Rusty Rueff: There is. We must as users take responsibility for using it properly. Okay. So it’s on us. It’s totally on us. I think the technology company should do everything that they can to protect us from whatever the evils might be. [00:29:03] 

But it’s really on us. AI replaces all first draft work. Anything is first draft work. You should be using it. Don’t ignore it. You’ve got a thought and I need first draft of this or first draft of this research or first draft of writing this or first draft, you should use it and it will make you more productive.  It will make us all more productive. It might replace intern jobs. So let’s watch out for that. But for the rest of us, let’s use it for our greatest productivity so that we can get more done and have our employers look at it and go, oh, wow, that’s amazing. You know that you were able to do that. However, second draft work must be done by us. [00:29:20]

So the machine will get smarter and smarter. Right now it doesn’t understand context. It doesn’t understand the context between you and me. So you could create your interview questions off of AI, and ChatGPT could have given us the questions and you could go from question to question with them and we would have missed a lot instead of going “well, I heard you say.” Right? And going off the script. So first draft was great to get you started. The next draft is got to be ours. And the danger that we have to watch out for is AI is going to become much more instructive, almost to the point of directive. I mean, at some point you’re going to get something where it might not say it, but it’s going to feel like if you don’t do it this way, you’re a fool.  Don’t trust that. [00:29:59]

Host: Do you think it could potentially become an issue when it comes to hiring? [00:30:49] 

Rusty Rueff: Of course, because if we allow it to move away from being first-draft assessment to full assessment or to decision making, it’s absolutely a problem. Absolutely. And I can see how we’re moving fast. We got to fill a bunch of jobs. Our really cool ChatGPT module that we’ve spent a bunch of money on inside of the company, and we’ve taught it basically says, we shouldn’t hire this person because of this and this. And we go, I see red, put them away. Instead of going, well, why do I see red? Well, wait a minute. That’s not right. They missed something because when I talked to them, I heard them say that. [00:30:53]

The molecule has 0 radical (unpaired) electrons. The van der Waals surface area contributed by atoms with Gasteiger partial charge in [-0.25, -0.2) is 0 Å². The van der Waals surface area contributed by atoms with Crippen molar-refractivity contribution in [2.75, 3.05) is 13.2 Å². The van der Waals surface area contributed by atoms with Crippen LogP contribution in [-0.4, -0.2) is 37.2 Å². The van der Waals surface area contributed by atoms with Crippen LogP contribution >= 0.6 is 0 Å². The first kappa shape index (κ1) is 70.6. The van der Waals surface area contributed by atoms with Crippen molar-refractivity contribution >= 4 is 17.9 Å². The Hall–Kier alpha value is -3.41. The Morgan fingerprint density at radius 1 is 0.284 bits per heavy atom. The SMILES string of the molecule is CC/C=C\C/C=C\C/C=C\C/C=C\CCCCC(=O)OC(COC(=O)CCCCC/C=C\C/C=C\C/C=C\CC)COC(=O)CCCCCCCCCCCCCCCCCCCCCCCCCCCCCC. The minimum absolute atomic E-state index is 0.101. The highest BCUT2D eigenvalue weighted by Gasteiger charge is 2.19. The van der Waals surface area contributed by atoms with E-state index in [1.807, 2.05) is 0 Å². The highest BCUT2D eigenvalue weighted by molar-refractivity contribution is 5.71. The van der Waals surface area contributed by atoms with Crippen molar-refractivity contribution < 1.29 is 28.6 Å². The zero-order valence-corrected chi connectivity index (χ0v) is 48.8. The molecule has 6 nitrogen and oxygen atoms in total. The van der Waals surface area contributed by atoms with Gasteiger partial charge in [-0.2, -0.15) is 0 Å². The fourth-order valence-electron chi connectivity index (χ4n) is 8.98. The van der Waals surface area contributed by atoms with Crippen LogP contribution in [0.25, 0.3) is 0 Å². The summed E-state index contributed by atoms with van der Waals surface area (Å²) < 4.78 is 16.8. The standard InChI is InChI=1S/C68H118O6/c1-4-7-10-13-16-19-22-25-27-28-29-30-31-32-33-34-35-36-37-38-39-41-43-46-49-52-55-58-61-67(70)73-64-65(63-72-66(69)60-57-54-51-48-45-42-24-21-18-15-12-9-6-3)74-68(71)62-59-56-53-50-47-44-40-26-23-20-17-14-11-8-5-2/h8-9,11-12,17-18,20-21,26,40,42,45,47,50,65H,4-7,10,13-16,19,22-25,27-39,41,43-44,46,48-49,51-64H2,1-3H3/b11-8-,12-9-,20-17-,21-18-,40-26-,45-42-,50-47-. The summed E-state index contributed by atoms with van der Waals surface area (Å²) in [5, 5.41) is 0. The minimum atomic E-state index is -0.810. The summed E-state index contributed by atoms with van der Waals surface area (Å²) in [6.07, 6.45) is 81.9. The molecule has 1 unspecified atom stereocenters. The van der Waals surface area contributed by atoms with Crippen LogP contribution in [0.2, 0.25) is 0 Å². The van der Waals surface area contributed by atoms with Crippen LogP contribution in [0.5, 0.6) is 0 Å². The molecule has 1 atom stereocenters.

What they’re saying, they didn’t say they have, they actually have done. They have that skill. They have that. Here’s the danger. The danger is this. Technology doesn’t make us any less lazy than we were the day before. Let’s not be lazy. And let’s pay attention to the context and the human part of all of this as we accept and adopt with artificial intelligence. [00:31:42] 

Host: Perfect. Thank you so much. I have one final question for you. As the podcast name suggests, we’re all about keeping it simple. So can you, in one sentence, tell us why employers should embrace the nonlinear career? [00:32:07] 

Rusty Rueff: In one sentence. [00:32:23] 

Host: Sorry. It’s a toughie. [00:32:24]

Rusty Rueff: No, no, no. That’s good. And you didn’t prep me on this beforehand. So that’s awesome. Because if you don’t embrace the nonlinear career, you’ll never know the possibilities that you might miss. [00:32:25]

Host: Rusty, thank you so much. It’s been so lovely having you. We really appreciate your time, your insight. So thank you. [00:32:42] 

Rusty Rueff: Thank you for having me. It’s been a blast. [00:32:54] 

Host: Thanks for tuning in. In the next episode, we’ll be exploring how AI is going to transform every aspect of how we work. You can find Keep It Simple on all podcast platforms. This episode of Keep It Simple was brought to you by TalentLMS, the training platform built for success and designed with simplicity in mind. 

For further resources on today’s topic, visit talentlms.com/podcast. [00:33:20]